Sunday, February 10, 2008
Steamboat Springs Last Sunday, I suggested idolatry toward the Clintons should be cast aside by those who tilt left. Today, I proffer conservatives do the same with their iconic couple - Rush Limbaugh and Ann Coulter. Why? Because rhetoric aimed solely at divisiveness is no more appealing dressed in red than blue.
Last Thursday, Mitt Romney pulled out of the race after realizing a candidate who changes positions based on prevailing political winds can't buy the presidency - no matter how many hedge fund dollars inhabit his piggy bank.
Meanwhile, the affable Mike Huckabee is hanging on. But Huck is doing so with an eye toward staking a claim at Number One Observatory Circle with a V.P. nod.
That leaves John McCain with a path to the White House. A path blocked by Barack or Billary flanked on the right by political suicide bombers consisting of Rush, Coulter and dittoheads inhabiting the world of talk radio and Townhall.com.
Don't get me wrong. I've worked in talk radio as a commentator and show host. My political compass points right. My comments once so enraged the mayor of Baltimore he rushed to the studio, barged in while I was on-air and proposed a fight. Had pistols been at hand it might have been Burr/Hamilton II.
Hard punches because of policy differences should be the norm. But there is a limit to what is acceptable in attacking a politician personally. Limbaugh and Coulter have exceeded the limit.
Coulter, whose career consists of distorting the truth, has taken to calling McCain a liar for taking positions true conservatives disagree about. In pure gutter journalism - a place where she thrives - Coulter continually makes snide remarks belittling McCain's five years as a prisoner of war.
Here's Coulter two weeks ago: "These days, McCain gives swashbuckling speeches about the terrorists who 'will follow us home.' But he still opposes dripping water down their noses. He was a POW, you know."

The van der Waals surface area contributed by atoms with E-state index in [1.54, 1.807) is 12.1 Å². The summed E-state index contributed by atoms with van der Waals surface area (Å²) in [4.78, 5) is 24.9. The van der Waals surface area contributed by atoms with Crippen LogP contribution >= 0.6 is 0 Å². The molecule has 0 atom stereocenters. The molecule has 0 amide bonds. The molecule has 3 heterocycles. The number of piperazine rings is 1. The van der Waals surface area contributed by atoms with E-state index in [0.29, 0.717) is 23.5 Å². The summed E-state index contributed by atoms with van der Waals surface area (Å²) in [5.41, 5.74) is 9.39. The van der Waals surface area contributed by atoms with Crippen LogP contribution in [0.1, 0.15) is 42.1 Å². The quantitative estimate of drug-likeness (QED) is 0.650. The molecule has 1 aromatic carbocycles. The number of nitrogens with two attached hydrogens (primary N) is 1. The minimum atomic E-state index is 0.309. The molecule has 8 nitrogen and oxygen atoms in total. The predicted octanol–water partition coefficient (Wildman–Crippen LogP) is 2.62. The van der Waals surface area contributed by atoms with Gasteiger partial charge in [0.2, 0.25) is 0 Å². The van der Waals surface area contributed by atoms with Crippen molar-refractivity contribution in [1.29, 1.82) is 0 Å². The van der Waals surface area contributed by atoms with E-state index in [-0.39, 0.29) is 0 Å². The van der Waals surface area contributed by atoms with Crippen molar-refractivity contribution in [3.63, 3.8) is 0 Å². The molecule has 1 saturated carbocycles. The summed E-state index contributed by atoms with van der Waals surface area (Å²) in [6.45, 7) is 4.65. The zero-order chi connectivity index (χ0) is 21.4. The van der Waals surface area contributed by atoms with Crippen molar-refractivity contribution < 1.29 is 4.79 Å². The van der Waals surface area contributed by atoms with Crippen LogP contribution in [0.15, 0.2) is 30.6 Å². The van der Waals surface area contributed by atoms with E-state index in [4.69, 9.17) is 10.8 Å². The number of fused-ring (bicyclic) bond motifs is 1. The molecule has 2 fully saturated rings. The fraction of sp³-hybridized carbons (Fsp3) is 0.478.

Just this week Coulter wrote, "(McCain) hysterically opposes waterboarding terrorists and wants to shut down Guantanamo."
Putting aside the fact that Coulter is the one who routinely exudes hysteria, for her to denigrate McCain's POW status - a man who was tortured to the point he can't raise his arms high enough to comb his hair - is vile. It would be bad enough for a fellow vet to make such remarks. But for Coulter, who has sacrificed nothing for her country, to ridicule McCain's perspective on the value and efficacy of torture would be laughable if it weren't so disgusting.
Limbaugh is no better. Recently, he uses each show to berate McCain with personal attacks. As with Coulter, Limbaugh's attacks often are designed to personally belittle McCain's policies concerning how the U.S. treats those captured on and off the battlefield. Policies McCain truly believes will better protect our servicemen and women.
This is the same Rush Limbaugh who, after dropping out of college and losing his draft deferment, claimed he suffered from a cyst near his buttocks in order to sit out the Vietnam War while 58,000 of his contemporaries gave their lives. Compare Rush's demonstration of character to McCain, who volunteered to serve and refused his captors' offer of release until his fellow POWs were freed.
Given that history, Rush should show humility and deference when it comes to McCain's view on what constitutes torture and appropriate treatment of the enemy.
But humility is not in the repertoire of Rush, or Coulter. They seek to destroy McCain in a misguided belief the carnage will benefit the Republican Party come 2012.
But in their selfishness, are Rush and Coulter willing to aid al-Qaida? Evidently, that is what Romney fears.
In withdrawing from the race this week Romney stated: "If I fight on in my campaign, all the way to the convention, I would forestall the launch of (McCain's) national campaign and make it more likely that Sen. Clinton or Obama would win. And in this time of war, I simply cannot let my campaign be a part of aiding a surrender to terror."
Perhaps Rush and Coulter should listen more and talk less.
Rob Douglas spent 10 years as a political commentator and radio talk show host for ABC Radio and Hearst-Argyle Television, following an earlier career as a Washington, D.C., private detective. He currently works as a security consultant.